Relocating After a Final Oklahoma Divorce Decree
Even though a final decree of divorce or paternity has been entered, as long as the child or children are under the age of 18 (and have yet to graduate high school), the provisions of child support, legal custody and visitation are never really finalized or exempt from the other parent bringing an order modification.
Life circumstances can always change, which the laws and Family Law Courts in Oklahoma understand. For example, the laws in Oklahoma have specific instructions for a parent that wants to move and relocate with the parties’ minor child.
The relevant Oklahoma Family Law statute provides that if a parent wants to move more than 75 miles from their current location and take the minor child with them, they would need to provide the other parent with the following:
notice of the proposed relocation by mail to the non moving parent not later than 60 days before the intended move or the tenth day after the date that the person knows the date of the intended move, if that person did not know and could not reasonably have known the information in sufficient time to comply with the sixty-day notice, and it is not reasonably possible to extend the time for relocation of the child.
notice of the intended new residence, including the specific address, if known,
notice of any new home telephone number, if known,
the date of the intended move or proposed relocation,
a brief statement of the specific reasons for the proposed relocation of a child
proposal for a revised schedule of visitation with the child, if any, and
a warning to the non-relocating parent that an objection to the relocation must be made within thirty (30) days or the relocation will be permitted
While according to the Family law statute in Oklahoma a person entitled to custody of a child may relocate the principal residence of a child after providing notice, just providing the required notice from above may no longer be enough, depending on your legal custody agreement. The Court in Caber v. Dahle held that relocation statute, “does not authorize relocation by a person with temporary or joint custody of that child; rather, it requires that the applicant be “the person entitled to custody”.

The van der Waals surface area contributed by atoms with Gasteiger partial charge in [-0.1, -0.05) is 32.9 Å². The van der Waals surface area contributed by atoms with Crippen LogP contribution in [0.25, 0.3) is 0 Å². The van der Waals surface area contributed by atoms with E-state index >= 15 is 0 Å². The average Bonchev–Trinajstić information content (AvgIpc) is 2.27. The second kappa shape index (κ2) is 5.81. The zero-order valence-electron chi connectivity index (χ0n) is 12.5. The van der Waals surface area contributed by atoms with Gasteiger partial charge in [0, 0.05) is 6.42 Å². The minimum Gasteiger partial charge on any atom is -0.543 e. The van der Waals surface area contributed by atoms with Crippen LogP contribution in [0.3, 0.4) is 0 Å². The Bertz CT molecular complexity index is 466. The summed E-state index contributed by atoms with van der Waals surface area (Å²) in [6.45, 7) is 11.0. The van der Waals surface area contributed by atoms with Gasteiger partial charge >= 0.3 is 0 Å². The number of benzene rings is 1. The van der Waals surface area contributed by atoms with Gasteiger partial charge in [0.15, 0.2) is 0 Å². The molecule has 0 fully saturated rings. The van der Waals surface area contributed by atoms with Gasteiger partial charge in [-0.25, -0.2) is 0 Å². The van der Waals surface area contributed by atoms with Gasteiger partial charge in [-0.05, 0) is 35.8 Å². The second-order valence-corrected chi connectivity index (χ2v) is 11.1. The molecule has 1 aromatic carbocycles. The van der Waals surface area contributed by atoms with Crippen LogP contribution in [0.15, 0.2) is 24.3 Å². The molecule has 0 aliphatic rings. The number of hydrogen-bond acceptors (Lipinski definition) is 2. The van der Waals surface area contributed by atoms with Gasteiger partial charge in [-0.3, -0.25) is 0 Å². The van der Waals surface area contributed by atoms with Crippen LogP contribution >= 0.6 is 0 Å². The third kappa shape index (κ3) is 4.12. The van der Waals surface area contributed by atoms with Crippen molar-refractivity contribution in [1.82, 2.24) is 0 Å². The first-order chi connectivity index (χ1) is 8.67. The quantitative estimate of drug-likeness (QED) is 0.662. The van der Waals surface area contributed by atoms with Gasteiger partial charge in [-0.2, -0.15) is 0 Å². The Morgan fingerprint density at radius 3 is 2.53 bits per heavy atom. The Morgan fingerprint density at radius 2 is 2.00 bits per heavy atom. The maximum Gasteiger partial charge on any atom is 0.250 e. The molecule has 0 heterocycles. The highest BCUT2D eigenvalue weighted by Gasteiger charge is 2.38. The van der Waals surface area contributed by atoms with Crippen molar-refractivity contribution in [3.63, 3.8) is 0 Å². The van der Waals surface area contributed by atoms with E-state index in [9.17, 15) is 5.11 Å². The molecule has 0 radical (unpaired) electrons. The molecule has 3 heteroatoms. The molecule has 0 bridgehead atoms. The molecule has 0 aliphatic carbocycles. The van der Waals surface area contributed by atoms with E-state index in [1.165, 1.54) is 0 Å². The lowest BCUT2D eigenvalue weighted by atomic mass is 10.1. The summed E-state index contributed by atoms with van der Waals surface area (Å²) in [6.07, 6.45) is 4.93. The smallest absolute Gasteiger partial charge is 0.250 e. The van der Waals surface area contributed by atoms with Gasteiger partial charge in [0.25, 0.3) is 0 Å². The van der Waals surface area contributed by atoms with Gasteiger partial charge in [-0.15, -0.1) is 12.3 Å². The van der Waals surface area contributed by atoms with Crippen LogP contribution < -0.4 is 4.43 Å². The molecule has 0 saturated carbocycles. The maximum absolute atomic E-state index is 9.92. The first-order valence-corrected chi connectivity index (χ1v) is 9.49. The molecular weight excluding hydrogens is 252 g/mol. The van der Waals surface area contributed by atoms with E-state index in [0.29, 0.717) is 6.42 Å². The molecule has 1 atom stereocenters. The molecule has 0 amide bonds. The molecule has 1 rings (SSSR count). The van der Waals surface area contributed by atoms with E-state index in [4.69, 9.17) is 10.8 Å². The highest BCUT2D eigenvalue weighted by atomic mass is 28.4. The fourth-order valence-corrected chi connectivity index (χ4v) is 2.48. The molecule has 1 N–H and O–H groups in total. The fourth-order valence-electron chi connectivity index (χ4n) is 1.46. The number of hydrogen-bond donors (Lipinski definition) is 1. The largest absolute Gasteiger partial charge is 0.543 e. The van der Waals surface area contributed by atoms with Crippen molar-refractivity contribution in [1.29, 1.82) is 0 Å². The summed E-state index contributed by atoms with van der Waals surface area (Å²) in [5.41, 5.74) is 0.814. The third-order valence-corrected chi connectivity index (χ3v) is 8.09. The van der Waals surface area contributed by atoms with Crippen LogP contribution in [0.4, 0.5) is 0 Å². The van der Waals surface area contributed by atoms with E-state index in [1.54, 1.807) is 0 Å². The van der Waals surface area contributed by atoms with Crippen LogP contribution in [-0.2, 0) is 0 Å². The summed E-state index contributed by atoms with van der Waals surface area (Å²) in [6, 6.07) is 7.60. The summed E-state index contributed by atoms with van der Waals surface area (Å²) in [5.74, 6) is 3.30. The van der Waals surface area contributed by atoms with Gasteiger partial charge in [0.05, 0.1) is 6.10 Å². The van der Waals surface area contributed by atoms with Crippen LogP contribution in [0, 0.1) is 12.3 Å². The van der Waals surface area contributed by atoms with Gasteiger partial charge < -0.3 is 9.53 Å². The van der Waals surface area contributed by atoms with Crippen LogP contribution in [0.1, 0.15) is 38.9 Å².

The court holding now changes a lot. Only a parent with sole legal custody can request a relocation under the statute. If the parents are operating under joint legal custody, the parent hoping to relocate must now first seek to terminate the joint custody plan and seek to modify the previous custody and visitation orders prior to asking for a relocation.
The standard now becomes not only was notice give properly and whether or not a proposed relocation would be in the child’s best interest, but whether or not there have been permanent, substantial and material change of conditions that would necessitate a change in custody
For a free family law consultation with a Tulsa Family Law attorney call for an appointment